Traditional Royal Rajasthani Clothing

The regional flair and palate can be seen in Rajasthani Traditional Clothing. The royal and rich costumes were devised exquisitely by the special people during older times. In order to care for the dresses of king and queen, there were two designated sections, namely Kapaddwadra and Toshakhanand. Rajput kings loved to wear high-end dresses. Hence they were multi-coloured and upscale clothing. Expensive materials were used to design royal cloths from Gujarat and Varanasi, and woven and embroidered Kashmiri shawls were favoured by Royal men and women.

Footwear of Rajasthan

Most of the shoes are devised from sheep, camel or goat skin, which are called as Mojaris or Jootis. These shoes are attractively crafted with striking embroidery over velvet or brocade.

Costumes of Women in Rajasthan

Women of Rajasthan wear a lengthy skirt known as Ghaghra, Choli or Kurti (blouses and tops) with an Odhini. The Ghaghra reaches above the ankle that consists of a narrow waist increasing the flare and width of the base. Ghaghra is usually unfolded from the lower end such as usual skirts. The pleats and width is the sign of health of females. Ghaghras can be found in varied styles and colours. They are very prominent among women in Rajasthan, generally made of cotton, coloured and designed with Laharia, Chunari and Mothra prints.


The one corner of Odhni is well tucked inside the skirt and the other end is worn over the right shoulder or the head. The motifs and colours which are offered on this dress are exclusive to caste, worn seldom. Both Muslim and Hindu women wear this type of clothing. Odhni can be found in diversecolours and styles and it is commonly selected as per the colour of the particular skirt that is worn with it.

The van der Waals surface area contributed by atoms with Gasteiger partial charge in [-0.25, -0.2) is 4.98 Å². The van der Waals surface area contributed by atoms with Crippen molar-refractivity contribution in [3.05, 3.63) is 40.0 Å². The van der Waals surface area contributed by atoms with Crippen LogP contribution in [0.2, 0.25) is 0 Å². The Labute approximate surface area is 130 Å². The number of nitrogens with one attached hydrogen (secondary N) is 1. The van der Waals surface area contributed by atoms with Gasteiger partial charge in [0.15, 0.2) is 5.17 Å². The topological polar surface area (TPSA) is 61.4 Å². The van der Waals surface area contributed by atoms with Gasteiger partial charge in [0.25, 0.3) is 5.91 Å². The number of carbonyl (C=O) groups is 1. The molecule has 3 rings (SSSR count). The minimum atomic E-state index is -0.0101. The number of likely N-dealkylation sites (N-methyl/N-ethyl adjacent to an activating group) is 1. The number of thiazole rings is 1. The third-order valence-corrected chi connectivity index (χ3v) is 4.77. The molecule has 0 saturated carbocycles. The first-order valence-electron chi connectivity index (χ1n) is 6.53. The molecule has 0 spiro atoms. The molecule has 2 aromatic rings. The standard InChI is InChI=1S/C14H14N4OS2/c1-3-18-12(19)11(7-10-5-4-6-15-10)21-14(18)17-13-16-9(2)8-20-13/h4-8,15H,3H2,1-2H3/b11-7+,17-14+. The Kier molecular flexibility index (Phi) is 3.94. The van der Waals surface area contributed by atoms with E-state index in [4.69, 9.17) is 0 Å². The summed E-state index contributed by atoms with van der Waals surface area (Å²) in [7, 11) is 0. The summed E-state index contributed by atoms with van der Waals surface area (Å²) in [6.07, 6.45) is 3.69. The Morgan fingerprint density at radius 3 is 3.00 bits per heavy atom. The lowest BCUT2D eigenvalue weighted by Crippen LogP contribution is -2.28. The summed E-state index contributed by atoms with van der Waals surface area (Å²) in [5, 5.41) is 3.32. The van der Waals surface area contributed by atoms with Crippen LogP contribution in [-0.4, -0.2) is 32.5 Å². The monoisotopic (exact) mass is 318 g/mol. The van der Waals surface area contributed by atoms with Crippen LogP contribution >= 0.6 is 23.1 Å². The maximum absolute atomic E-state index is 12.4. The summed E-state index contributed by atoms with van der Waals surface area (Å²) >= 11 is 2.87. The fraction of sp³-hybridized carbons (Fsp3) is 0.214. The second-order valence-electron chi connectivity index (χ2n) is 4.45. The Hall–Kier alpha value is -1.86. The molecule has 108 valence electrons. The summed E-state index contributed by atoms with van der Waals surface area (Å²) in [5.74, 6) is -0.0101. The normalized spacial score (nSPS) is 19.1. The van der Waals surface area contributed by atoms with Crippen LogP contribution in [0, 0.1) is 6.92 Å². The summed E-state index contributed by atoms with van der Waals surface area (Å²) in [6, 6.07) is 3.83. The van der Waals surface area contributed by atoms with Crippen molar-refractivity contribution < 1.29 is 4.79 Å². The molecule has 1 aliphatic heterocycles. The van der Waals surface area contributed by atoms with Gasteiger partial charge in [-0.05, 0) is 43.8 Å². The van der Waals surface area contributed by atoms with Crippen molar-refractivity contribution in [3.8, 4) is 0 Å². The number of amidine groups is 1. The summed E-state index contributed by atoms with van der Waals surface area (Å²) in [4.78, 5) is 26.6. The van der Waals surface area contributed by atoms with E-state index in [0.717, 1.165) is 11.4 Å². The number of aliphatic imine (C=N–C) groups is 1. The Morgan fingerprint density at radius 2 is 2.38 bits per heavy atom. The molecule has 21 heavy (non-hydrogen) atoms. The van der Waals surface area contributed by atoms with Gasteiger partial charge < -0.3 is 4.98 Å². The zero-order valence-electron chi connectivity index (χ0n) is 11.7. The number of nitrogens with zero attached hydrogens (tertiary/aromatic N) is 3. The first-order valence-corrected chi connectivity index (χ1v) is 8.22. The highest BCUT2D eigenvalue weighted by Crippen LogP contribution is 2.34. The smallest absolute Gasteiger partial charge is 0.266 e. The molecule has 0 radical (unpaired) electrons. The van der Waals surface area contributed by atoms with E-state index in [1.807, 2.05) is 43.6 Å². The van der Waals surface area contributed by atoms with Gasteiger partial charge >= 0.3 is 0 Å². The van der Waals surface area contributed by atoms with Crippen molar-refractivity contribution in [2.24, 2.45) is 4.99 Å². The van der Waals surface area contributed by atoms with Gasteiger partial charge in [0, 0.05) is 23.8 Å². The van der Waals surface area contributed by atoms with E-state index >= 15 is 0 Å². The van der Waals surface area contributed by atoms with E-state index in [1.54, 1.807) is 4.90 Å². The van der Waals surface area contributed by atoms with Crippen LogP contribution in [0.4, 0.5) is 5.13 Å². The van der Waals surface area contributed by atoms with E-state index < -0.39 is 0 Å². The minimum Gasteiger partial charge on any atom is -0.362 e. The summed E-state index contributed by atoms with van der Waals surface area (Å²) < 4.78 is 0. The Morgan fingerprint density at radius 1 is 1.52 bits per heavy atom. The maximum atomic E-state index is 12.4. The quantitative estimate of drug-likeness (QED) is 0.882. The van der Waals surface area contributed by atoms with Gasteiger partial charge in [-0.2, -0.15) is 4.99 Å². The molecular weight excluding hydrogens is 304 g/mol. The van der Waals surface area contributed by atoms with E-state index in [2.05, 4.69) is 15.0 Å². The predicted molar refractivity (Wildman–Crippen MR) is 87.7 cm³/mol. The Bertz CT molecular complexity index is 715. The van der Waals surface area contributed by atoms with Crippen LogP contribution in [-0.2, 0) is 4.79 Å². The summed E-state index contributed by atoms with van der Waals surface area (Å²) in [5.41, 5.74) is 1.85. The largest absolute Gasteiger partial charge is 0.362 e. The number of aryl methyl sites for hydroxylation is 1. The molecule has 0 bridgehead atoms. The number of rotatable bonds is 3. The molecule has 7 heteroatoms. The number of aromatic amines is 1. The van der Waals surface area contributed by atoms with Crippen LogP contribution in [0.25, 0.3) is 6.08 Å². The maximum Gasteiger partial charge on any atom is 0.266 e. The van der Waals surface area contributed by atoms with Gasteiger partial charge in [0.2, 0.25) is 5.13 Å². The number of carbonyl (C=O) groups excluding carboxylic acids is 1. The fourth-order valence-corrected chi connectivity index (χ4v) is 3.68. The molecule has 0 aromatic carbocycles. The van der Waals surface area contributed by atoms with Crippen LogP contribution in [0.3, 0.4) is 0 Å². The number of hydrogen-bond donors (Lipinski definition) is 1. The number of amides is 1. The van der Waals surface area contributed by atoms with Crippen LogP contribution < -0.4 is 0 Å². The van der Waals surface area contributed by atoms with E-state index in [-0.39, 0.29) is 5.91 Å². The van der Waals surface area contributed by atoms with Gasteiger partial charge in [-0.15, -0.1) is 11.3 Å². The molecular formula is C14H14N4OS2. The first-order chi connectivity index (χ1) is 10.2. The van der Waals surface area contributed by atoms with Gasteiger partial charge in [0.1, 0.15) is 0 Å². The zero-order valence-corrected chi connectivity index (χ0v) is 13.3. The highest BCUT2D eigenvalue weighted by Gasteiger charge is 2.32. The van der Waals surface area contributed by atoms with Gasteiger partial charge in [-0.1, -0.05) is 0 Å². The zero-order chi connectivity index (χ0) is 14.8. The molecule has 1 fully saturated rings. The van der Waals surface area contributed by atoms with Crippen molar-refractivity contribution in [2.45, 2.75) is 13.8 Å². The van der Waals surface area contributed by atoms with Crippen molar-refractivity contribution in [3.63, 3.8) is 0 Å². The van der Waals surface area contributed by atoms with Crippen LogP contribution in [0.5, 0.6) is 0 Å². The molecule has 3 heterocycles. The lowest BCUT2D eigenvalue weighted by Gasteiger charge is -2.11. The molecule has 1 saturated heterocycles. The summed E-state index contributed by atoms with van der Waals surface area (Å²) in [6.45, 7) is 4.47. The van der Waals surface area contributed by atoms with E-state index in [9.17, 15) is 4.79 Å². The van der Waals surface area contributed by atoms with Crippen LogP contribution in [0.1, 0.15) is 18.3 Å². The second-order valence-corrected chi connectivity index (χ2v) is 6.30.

Costumes of Men in Rajasthan

The turban called Pagri, Pyjamas, Angarkha, Dhoti, Waistband (Patka) and Kamarbandh are primary clothing of men in Rajasthan.


Pagri (turban) is a vital part of men’s costume in Rajasthan. The way turban is worn includes a unique meaning to Rajasthani men as it is a symbol of the region and caste to which the individual belongs. Turbans can be found in various colours, shapes and sizes. Additionally, special types of Pagris are worn during big events and festivals. People living in Udaipur are habitual of tying a flat Pagri over their head, while people of Jaipur favour an angular Pagri. Jodhpur men like to wear Safa consisting of curved bands. More than 1000 varieties of Pagris are worn by men in Rajasthan. A normal Pagri is usually eight inches wide and eighty-two feet long. Most of the common men in Rajasthan wear only one colour of Pagri, whereas rich men wear multi-coloured and fashionable turbans.